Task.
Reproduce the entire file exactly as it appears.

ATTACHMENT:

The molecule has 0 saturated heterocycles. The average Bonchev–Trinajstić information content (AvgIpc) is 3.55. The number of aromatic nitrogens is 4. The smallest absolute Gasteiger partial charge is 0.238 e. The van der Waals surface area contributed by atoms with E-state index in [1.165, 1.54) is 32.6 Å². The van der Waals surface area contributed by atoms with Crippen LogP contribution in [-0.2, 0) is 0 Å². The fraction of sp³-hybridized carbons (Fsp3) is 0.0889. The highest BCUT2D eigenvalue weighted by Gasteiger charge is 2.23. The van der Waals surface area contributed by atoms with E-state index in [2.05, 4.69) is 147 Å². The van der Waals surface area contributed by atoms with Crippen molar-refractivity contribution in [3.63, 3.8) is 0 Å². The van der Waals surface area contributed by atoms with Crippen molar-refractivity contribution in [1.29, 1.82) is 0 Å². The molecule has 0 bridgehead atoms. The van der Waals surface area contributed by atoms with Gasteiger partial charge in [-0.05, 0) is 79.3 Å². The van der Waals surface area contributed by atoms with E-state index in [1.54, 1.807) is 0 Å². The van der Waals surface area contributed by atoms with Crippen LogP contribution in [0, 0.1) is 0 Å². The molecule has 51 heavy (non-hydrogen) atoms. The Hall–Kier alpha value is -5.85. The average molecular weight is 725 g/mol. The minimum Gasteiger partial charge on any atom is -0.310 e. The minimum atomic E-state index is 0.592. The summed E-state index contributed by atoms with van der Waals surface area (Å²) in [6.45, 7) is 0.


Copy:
The molecule has 0 saturated heterocycles. The average Bonchev–Trinajstić information content (AvgIpc) is 3.55. The number of aromatic nitrogens is 4. The smallest absolute Gasteiger partial charge is 0.238 e. The van der Waals surface area contributed by atoms with E-state index in [1.165, 1.54) is 32.6 Å². The van der Waals surface area contributed by atoms with Crippen LogP contribution in [-0.2, 0) is 0 Å². The fraction of sp³-hybridized carbons (Fsp3) is 0.0889. The highest BCUT2D eigenvalue weighted by Gasteiger charge is 2.23. The van der Waals surface area contributed by atoms with E-state index in [2.05, 4.69) is 147 Å². The van der Waals surface area contributed by atoms with Crippen molar-refractivity contribution in [3.63, 3.8) is 0 Å². The van der Waals surface area contributed by atoms with Crippen molar-refractivity contribution in [1.29, 1.82) is 0 Å². The molecule has 0 bridgehead atoms. The van der Waals surface area contributed by atoms with Gasteiger partial charge in [-0.05, 0) is 79.3 Å². The van der Waals surface area contributed by atoms with E-state index in [1.54, 1.807) is 0 Å². The van der Waals surface area contributed by atoms with Crippen LogP contribution in [0, 0.1) is 0 Å². The molecule has 51 heavy (non-hydrogen) atoms. The Hall–Kier alpha value is -5.85. The average molecular weight is 725 g/mol. The minimum Gasteiger partial charge on any atom is -0.310 e. The minimum atomic E-state index is 0.592. The summed E-state index contributed by atoms with van der Waals surface area (Å²) in [6.45, 7) is 0.